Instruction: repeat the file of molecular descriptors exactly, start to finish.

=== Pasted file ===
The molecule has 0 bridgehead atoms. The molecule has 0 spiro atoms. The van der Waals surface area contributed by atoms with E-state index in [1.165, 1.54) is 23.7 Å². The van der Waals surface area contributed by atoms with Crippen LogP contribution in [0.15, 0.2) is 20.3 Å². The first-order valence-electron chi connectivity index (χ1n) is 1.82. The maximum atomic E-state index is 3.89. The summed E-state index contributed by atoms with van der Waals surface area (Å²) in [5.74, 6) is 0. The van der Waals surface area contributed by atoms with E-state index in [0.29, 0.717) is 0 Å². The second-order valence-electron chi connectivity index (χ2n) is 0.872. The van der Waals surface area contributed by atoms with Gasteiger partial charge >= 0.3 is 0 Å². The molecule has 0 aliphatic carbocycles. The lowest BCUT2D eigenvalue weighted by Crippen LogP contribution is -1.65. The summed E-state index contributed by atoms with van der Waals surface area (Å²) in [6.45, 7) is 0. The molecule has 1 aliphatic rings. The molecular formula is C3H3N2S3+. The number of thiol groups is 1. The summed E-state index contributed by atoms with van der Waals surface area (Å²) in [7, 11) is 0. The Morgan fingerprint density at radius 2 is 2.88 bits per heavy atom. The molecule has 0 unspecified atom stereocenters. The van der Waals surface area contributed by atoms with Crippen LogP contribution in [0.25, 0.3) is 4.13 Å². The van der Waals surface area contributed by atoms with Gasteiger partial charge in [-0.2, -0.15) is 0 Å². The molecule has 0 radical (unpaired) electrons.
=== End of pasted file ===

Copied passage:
The molecule has 0 bridgehead atoms. The molecule has 0 spiro atoms. The van der Waals surface area contributed by atoms with E-state index in [1.165, 1.54) is 23.7 Å². The van der Waals surface area contributed by atoms with Crippen LogP contribution in [0.15, 0.2) is 20.3 Å². The first-order valence-electron chi connectivity index (χ1n) is 1.82. The maximum atomic E-state index is 3.89. The summed E-state index contributed by atoms with van der Waals surface area (Å²) in [5.74, 6) is 0. The van der Waals surface area contributed by atoms with E-state index in [0.29, 0.717) is 0 Å². The second-order valence-electron chi connectivity index (χ2n) is 0.872. The van der Waals surface area contributed by atoms with Gasteiger partial charge >= 0.3 is 0 Å². The molecule has 0 aliphatic carbocycles. The lowest BCUT2D eigenvalue weighted by Crippen LogP contribution is -1.65. The summed E-state index contributed by atoms with van der Waals surface area (Å²) in [6.45, 7) is 0. The molecule has 1 aliphatic rings. The molecular formula is C3H3N2S3+. The number of thiol groups is 1. The summed E-state index contributed by atoms with van der Waals surface area (Å²) in [7, 11) is 0. The Morgan fingerprint density at radius 2 is 2.88 bits per heavy atom. The molecule has 0 unspecified atom stereocenters. The van der Waals surface area contributed by atoms with Crippen LogP contribution in [0.25, 0.3) is 4.13 Å². The van der Waals surface area contributed by atoms with Gasteiger partial charge in [-0.2, -0.15) is 0 Å². The molecule has 0 radical (unpaired) electrons.